Canterbury-based dairy enterprise Synlait Farms clinched the Lincoln University Foundation’s South Island Farmer of the Year competition for 2012 last night (Thursday 8 November 2012) with an entry that judges hailed as a prime example of New Zealand’s leadership role in innovative and entrepreneurial agricultural practice.
Chief Judge Bob Simpson said that all four finalists demonstrated leadership, excellence and innovation.
“Any of the finalists could have won this award tonight,” Simpson said. “But in the finish it was Synlait’s blend of family-based traditional farming practices with the very best of modern corporate innovation and management systems that saw this multi-farm company stand out. Synlait’s approach to its people, its stock and its land can be held up as an example of what can be achieved when good leadership and good people go hand-in-hand.” . . .
Landcorp ready to run Crafar farms – Andrea Fox:
State farmer Landcorp says its Chinese client Shanghai Pengxin will settle the Crafar farms purchase with receivers on November 30 and it is scheduled to start managing the dairy farming estate the next day.
Landcorp chief executive Chris Kelly said that to the best of his knowledge this was the timetable that would mark the end of the tortuous three-year Crafar farms sales process.
Landcorp’s management of the 16 central North Island farms is a condition of Government consent to the controversial sale to the Chinese company, which has waited through a string of court challenges and consent processes to put its money on the table as receiver KordaMentha’s preferred bidder. . .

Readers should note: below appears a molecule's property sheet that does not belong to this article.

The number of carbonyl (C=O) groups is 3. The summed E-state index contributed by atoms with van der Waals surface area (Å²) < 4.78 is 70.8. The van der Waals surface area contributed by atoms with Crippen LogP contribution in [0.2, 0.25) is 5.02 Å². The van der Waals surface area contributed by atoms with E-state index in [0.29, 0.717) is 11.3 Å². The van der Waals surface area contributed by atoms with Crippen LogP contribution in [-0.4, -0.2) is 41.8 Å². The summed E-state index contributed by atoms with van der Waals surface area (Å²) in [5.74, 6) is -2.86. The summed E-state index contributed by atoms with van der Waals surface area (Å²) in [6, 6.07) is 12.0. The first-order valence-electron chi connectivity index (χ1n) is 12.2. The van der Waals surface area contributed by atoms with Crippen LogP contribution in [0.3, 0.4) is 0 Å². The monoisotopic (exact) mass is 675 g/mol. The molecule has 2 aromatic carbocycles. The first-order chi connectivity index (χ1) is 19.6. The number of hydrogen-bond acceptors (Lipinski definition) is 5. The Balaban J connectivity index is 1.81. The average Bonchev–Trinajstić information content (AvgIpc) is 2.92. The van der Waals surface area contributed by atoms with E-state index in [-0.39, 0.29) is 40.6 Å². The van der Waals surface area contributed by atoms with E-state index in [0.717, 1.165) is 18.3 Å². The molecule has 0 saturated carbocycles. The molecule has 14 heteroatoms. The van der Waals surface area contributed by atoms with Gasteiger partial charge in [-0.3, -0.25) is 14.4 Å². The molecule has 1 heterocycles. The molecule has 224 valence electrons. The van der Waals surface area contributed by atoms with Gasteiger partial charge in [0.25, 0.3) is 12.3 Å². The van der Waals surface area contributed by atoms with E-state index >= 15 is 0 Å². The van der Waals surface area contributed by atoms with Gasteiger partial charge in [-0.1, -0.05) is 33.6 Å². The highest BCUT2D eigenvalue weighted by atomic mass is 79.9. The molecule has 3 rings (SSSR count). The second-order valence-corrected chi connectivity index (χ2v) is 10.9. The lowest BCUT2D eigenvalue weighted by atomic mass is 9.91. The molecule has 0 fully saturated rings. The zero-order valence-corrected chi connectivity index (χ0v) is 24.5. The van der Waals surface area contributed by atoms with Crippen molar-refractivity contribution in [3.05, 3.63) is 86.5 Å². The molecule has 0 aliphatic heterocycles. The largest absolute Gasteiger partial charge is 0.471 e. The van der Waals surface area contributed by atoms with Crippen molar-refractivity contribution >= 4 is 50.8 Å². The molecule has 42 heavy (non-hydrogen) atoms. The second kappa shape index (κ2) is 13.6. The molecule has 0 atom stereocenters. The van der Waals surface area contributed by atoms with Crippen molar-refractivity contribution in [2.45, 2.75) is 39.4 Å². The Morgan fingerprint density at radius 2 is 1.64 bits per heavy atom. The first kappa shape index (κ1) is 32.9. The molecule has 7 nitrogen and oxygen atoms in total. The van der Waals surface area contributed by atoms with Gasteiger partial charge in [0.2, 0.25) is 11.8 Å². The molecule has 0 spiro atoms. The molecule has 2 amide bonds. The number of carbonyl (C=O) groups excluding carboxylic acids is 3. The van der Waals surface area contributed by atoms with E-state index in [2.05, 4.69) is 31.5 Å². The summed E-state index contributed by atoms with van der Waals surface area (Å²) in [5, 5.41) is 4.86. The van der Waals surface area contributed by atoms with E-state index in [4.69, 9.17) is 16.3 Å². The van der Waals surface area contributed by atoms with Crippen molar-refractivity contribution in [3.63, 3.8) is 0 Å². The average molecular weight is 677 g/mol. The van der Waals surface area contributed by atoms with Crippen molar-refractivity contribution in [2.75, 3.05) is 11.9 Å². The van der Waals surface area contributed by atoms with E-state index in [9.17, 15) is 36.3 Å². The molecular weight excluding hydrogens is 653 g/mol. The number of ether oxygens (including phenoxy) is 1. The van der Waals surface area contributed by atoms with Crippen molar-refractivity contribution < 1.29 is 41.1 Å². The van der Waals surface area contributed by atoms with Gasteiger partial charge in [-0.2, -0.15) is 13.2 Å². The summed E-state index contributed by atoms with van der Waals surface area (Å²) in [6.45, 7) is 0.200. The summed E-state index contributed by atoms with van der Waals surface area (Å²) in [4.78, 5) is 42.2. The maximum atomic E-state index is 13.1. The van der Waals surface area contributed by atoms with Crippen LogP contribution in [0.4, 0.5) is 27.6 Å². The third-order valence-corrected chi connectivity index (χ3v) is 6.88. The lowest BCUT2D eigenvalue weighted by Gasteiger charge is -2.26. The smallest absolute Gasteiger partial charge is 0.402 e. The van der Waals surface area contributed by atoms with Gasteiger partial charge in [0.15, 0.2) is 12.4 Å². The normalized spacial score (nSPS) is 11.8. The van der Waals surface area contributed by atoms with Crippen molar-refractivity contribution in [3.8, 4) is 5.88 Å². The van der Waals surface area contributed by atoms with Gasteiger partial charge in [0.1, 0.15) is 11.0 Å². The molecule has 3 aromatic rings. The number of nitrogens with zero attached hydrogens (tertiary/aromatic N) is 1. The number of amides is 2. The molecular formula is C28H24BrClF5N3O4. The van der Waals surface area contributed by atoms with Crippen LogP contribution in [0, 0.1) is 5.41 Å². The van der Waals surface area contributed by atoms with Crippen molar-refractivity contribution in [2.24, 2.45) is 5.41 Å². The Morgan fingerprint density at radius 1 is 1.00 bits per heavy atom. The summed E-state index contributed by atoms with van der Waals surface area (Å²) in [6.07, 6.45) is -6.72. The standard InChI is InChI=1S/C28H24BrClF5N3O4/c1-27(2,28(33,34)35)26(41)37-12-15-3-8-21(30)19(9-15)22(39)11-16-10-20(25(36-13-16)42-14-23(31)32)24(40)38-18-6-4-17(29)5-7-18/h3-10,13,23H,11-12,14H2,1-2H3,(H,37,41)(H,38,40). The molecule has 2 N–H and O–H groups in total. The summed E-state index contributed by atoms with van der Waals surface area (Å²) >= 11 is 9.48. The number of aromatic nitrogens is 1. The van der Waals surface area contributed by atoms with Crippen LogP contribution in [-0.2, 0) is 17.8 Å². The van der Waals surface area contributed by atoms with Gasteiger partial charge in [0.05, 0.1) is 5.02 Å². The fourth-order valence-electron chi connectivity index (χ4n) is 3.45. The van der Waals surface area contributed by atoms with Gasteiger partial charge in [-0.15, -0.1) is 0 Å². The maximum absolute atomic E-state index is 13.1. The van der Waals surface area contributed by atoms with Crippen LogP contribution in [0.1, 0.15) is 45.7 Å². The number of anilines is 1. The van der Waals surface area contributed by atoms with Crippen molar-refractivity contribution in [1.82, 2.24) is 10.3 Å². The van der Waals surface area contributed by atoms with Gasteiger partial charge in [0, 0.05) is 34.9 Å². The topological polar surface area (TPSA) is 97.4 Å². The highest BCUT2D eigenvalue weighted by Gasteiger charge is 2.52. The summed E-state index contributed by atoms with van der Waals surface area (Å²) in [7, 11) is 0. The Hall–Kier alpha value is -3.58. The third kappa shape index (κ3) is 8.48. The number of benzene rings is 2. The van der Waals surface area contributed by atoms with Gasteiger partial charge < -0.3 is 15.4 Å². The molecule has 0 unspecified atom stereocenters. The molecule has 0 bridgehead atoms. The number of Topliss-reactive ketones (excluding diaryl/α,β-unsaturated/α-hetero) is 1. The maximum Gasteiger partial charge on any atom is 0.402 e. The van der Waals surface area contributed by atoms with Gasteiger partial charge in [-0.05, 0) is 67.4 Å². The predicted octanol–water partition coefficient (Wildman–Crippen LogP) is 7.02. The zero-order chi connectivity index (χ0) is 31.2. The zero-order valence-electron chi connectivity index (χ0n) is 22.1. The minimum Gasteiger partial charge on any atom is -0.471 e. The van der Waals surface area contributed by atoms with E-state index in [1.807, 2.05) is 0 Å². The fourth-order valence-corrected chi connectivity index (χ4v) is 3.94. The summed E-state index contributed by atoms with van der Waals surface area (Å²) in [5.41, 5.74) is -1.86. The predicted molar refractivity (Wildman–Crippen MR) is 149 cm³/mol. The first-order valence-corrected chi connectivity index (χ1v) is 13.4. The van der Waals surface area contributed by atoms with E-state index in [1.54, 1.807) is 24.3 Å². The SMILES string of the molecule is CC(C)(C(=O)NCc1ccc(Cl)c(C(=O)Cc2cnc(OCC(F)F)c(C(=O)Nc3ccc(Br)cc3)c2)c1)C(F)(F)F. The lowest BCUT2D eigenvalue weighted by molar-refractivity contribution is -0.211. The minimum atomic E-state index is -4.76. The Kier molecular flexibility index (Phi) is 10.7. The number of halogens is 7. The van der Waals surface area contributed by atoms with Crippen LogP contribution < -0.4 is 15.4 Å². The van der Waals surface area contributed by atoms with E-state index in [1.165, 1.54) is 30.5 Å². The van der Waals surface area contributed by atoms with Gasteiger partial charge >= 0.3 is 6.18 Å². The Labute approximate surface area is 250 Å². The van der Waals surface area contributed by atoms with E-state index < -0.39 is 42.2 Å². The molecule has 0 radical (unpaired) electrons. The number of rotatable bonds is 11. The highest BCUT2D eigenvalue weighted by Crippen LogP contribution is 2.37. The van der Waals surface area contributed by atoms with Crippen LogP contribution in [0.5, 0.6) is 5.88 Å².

Wool growers asked for $10m – Gerald Piddock:
Wools of New Zealand is asking for $10 million from strong wool growers in a capital raising offer to expand its sales and marketing capabilities.
The raising would give strong wool growers the opportunity to invest in a grower-owned sales and marketing, company, chairman Mark Shadbolt said.
The company has made significant inroads into transforming Wools of New Zealand into a commercial entity, aimed at connecting customer to grower, he said. . .
Wine sector senses a whiff of recovery – Claire Rogers:
The wine industry is on the mend after a gruelling few years that prompted a string of closures and collapses, New Zealand Winegrowers says.
One recent high-profile casualty, Hawke’s Bay winery and vineyard Matariki Group was put into receivership in September owing creditors, including the Government, about $11.2 million. Receivers PricewaterhouseCoopers said the winery struck financial trouble after reduced harvests in 2011 and 2012 led to weak sales, and that was compounded by a lack of capital.
New Zealand Winegrowers chief executive Philip Gregan said the 2012 harvest was down 19 per cent on 2011, and that had dealt another blow to the industry, which had been struggling since 2008 with over-supply and weak demand from the global downturn. . .
Sea air tenderises spring lamb – Jon Morgan:
Logan Brown’s head chef Shaun Clouston takes a bite, chews thoughtfully, swallows and then licks his lips.
“By crikey, that’s beautiful,” he says, shaking his head slowly, wonder in his voice.
On the plate is a lamb rump, finely sliced, with kumara, crushed peas and roasted tomatoes. It’s a simple dish. “I want the lamb to be the hero,” Clouston says.
This is not any lamb. The meat is from a young spring lamb, only 4 months old when it was sent to slaughter, and from a farm on the coast south of Whanganui. . .
A Dunedin arborist became the first-ever Australasian president of the International Society of Arboriculture (ISA) last week.
Mark Roberts, an experienced arborist and academic director of horticulture training firm Thoughtplanters, is the second non-American elected to lead the 88-year-old society.
More than 20,000 arborists from 18 countries are members of ISA today. . .